Taxes on the Profit of Particular Employmentsby Adam Smith
100 In some countries, extraordinary taxes are imposed on profits when employed=
- in particular trades, and
- in agriculture
101 The extraordinary taxes on particular trades in England are on=
- hawkers and pedlars,
- hackney coaches and chairs, and
- keepers of ale-houses who pay for a licence to retail liquors.
During the recent war, a similar tax was proposed on shops.
The war was entered to defend the trade of the country. The merchants who profit by it should contribute to support it.
102 A tax on the profits from any trade can never fall finally on the dealers.
They must ordinarily have their reasonable profit. If the competition is free, he can seldom have more than that profit. Such a tax always falls on the consumers. They must pay the tax in the price of the goods with some overcharge.
103 This kind of tax is finally paid by the consumer.
It creates no oppression to the dealer when it varies according to the dealer’s trade. When it is not proportioned, it is the same on all dealers. It is still finally paid by the consumer, but it favours the big dealer and oppresses the small one.
The tax of 5 shillings a week on every hackney coach, and 10 shillings a year on every hackney chair is exactly proportional to their respective dealings. It neither favours the great, nor oppresses the smaller dealer.
The following taxes are the same for all retailers and must be beneficial to the big and oppressive to the small dealers=
- 20 shillings a year for a licence to sell ale,
- 40 shillings for a licence to sell spirituous liquors,
- 40 shillings more for a licence to sell wine.
The big dealer gets back the tax easier than the small dealer. The moderation of the tax renders this inequality less important.
It may appear proper to people to discourage little ale-houses.
The tax on shops should be the same on all shops. It would have been impossible ascertain the tax on a shop to the extent of its trade without an inquisition. A big tax would oppress the small dealers. It would force the trade into the hands of the big dealers. The competition of the small dealers would be taken away. The big dealers would enjoy a monopoly. Like all other monopolists, they would soon combine to raise their profits beyond what was necessary for the tax. The final payment would fall on the consumer with a big overcharge to the shopkeeper’s profit, instead of falling on the shopkeeper. For these reasons, the tax on shops was laid aside and replaced with the subsidy of 1759.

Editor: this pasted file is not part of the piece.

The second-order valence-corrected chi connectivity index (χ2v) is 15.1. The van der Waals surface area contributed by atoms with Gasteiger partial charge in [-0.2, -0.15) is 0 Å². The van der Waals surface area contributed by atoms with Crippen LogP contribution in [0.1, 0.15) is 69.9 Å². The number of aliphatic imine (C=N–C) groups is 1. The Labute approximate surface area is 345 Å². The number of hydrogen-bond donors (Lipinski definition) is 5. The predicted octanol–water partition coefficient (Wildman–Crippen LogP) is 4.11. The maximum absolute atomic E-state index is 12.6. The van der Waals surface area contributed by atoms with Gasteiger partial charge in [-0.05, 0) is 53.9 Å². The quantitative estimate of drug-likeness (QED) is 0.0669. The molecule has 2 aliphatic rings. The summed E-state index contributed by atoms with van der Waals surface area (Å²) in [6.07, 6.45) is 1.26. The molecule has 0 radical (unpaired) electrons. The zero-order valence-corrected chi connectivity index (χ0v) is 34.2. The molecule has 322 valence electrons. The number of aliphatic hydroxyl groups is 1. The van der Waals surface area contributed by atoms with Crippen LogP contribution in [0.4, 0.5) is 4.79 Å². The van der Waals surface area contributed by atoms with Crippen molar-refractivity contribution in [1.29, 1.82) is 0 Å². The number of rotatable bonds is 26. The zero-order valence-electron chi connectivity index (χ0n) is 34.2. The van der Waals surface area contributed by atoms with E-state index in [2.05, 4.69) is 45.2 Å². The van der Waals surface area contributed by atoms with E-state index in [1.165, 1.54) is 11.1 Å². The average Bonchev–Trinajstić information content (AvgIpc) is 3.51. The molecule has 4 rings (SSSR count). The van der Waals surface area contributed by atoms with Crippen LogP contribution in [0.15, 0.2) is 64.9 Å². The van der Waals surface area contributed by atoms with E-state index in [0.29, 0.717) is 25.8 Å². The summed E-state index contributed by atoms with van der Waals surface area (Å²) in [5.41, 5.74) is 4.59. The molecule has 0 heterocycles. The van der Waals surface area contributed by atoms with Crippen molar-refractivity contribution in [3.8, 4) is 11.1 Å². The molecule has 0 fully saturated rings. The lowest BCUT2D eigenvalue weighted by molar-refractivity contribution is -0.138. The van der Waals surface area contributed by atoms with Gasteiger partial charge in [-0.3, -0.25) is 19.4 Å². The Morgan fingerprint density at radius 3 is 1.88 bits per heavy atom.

104 The French personal taille is perhaps the most important tax on agricultural profits in Europe.
105 In the European disorder during the feudal government, the sovereign was obliged to tax those who were too weak to refuse to pay taxes. The great lords were willing to assist him during emergencies. They refused to be taxed constantly. The sovereign was not strong enough to force them.
Most of the occupiers of land in Europe were originally bondmen.
They were gradually emancipated. Some of them acquired landed estates. They held them by some ignoble tenure sometimes under the king or some great lord, like the ancient English copy-holders. Others obtained land leases under their lord and became less dependent on him. The great lords had the prosperity and independence which this inferior order came to enjoy with indignation. The lords willingly consented to being taxed by the sovereign.
In some countries, this tax was confined to the lands held by an ignoble tenure.
In this case, the taille was real. The real taille is imposed only on some lands. It is unequal and sometimes arbitrary.
The following are taxes on lands held by ignoble tenure=
- The land-tax established by the recent King of Sardinia.
- The taille in the provinces of Languedoc, Provence, Dauphine, Brittany, Montauban, Agen, Comdom, some French districts
In other countries, the tax was laid on the profits of those who held lands of other people, whatever the tenure.
In this case, the taille was personal. It is aimed at the profits of people who can only be guessed at. It is arbitrary and unequal. In most French provinces called the Countries of Elections, the taille is personal.